Mr Kganyago responded that the Bank was actively involved in curbing illicit financial flows, to the extent of identifying such ill practices and referring them for prosecution. He cautioned that disclosing the exact details of investigations could jeopardise the exercise and further fuel vitriol directed at the Bank. The Bank was owned by the shareholder which was entitled to 90% of its profits -- the government. The Bank was a public interest entity. Furthermore, the market was open to new entrants, but it was very competitive. He pointed out that financial crises had a tendency of leading to further bank concentration, as failing banks were amalgamated and taken over by stronger ones.
On state ownership of the SARB, he pointed out that the state was the largest conglomerate in the country, with over R1 trillion worth of assets. The Development Bank of Southern Africa (DBSA), among other entities, had been specifically created to meet economic development objectives. The SARB’s role was limited to creating a conducive environment for balanced and sustainable growth.
Mr Kuben Naidoo, Deputy Governor and Registrar of Banks, SARB, said Bank officials’ ‘blood boils’ when they hear about illicit money flows. The Bank was doing much to curb illicit flows, but was in most instances a step behind such criminals. Also, it was often not able to curb such illicit flows sufficiently, partly because it was a complex issue requiring multi-stakeholder cooperation. The system was imperfect and not functioning as well as it should. The Bank had handed 41 cases of exchange control contraventions over to the police for further investigation and prosecution over the past five to six years, but there had been only one significant prosecution. The Bank could only take the process up to a certain point.
Mr Naidoo said the Bank was taking steps to reduce bank concentration. In the past few years, it had received three applications for banking licences -- from the Commonwealth Bank of Australia, Discovery and Postbank. Two additional applications had been received in the last few months, and SARB was in the process of evaluating the applications. He emphasised that although transformation was paramount, it was a multi-dimensional proposition that went beyond equity and ownership. Pushing equity to the detriment of the rest of the objectives would not be helpful.
Macroeconomic overview and outlook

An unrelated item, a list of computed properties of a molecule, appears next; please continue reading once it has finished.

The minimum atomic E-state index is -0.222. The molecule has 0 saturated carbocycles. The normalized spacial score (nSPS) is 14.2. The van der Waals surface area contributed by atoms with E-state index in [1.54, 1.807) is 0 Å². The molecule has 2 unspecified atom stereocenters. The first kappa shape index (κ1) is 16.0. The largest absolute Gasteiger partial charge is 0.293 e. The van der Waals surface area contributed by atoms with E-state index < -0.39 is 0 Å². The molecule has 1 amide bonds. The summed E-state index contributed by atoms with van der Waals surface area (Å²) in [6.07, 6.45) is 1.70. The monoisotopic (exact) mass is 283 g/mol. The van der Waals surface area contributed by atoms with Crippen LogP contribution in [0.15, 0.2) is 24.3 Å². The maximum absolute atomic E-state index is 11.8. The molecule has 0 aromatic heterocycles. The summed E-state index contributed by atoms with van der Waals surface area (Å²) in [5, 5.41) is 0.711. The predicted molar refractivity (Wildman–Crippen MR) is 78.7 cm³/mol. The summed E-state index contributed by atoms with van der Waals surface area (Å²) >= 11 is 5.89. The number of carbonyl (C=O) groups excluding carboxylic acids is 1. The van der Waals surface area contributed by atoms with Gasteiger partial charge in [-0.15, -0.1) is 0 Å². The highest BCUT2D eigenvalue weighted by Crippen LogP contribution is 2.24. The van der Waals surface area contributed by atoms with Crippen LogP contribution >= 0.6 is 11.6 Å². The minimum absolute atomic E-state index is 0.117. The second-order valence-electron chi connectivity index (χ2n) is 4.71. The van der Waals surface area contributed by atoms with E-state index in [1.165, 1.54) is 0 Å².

Mr Kganyago took the Committee through the country’s macroeconomic overview and outlook. Currently, domestic response to world growth was unusually weak, with South Africa and Venezuela being the only sizeable economies in a recession. The employment outlook was bleak, and jobs were being lost in both the primary and secondary sectors. The official unemployment rate had risen to 27.7% in the first quarter of 2017, while the expanded unemployment rate -- which included discouraged job-seekers -- amounted to 36.4%. However, formal non-agricultural employment had increased marginally in the first quarter, as private sector employment had increased somewhat. Also, moderate employment gains had been made in the mining, construction and trade sectors.
Maintaining positive real interest rates was an imperative for the containment of inflationary pressures in an economy. Growth in total loans and advances to the domestic private sector had improved marginally from March 2017 to May, after having moderated during the course of 2016. The near-term outlook for inflation had improved. Headline inflation had slowed in recent months, and hovered within the three to six percent inflation target band. The slowdown in consumer food price inflation since December 2016 had been fairly widespread among the various food price sub-components. Despite the up-tick in formal non-agricultural unit labour cost growth in quarter one, both measures of nominal unit labour cost had trended lower over the past year. The appreciation in the exchange value of the rand since early 2016 had contributed significantly to the recent moderation in inflation, particularly for underlying goods.
Mr Kganyago indicated that the political climate and insufficient demand were significant constraints to business conditions. Confidence had fallen in all five of the sectors surveyed by the Bureau of Economic Research (BER) in the second quarter. Therefore, restoring consumer and business confidence was paramount in turning the economy around.
Mr Maynier asked the Bank to explain the consequences of what was being termed the ‘political climate and lack of confidence’, on the economic outlook. Based on the Governor’s interactions with other global financial institutions, what would be the effect of the assault on the SARB by various forces? What were the ‘right things’ government needed to do in order to ensure that economic growth prospects were improved?
Mr Kganyago replied that political uncertainty was a concern among central bankers of South Africa’s main trading partners. Recent developments had had an impact on investor confidence and the economic outlook. Restoring investor confidence formed the basis of the Bank’s contestation of the Public Protector’s recommendations about its mandate. If the aforesaid recommendations were implemented, they would have far-reaching consequences for the economy. The sooner the uncertainty was cleared, the better for the economic outlook. The ‘right things’ to be done included getting rid of the policy uncertainty. Prevailing economic challenges were structural and policymakers needed to look beyond the political cycle.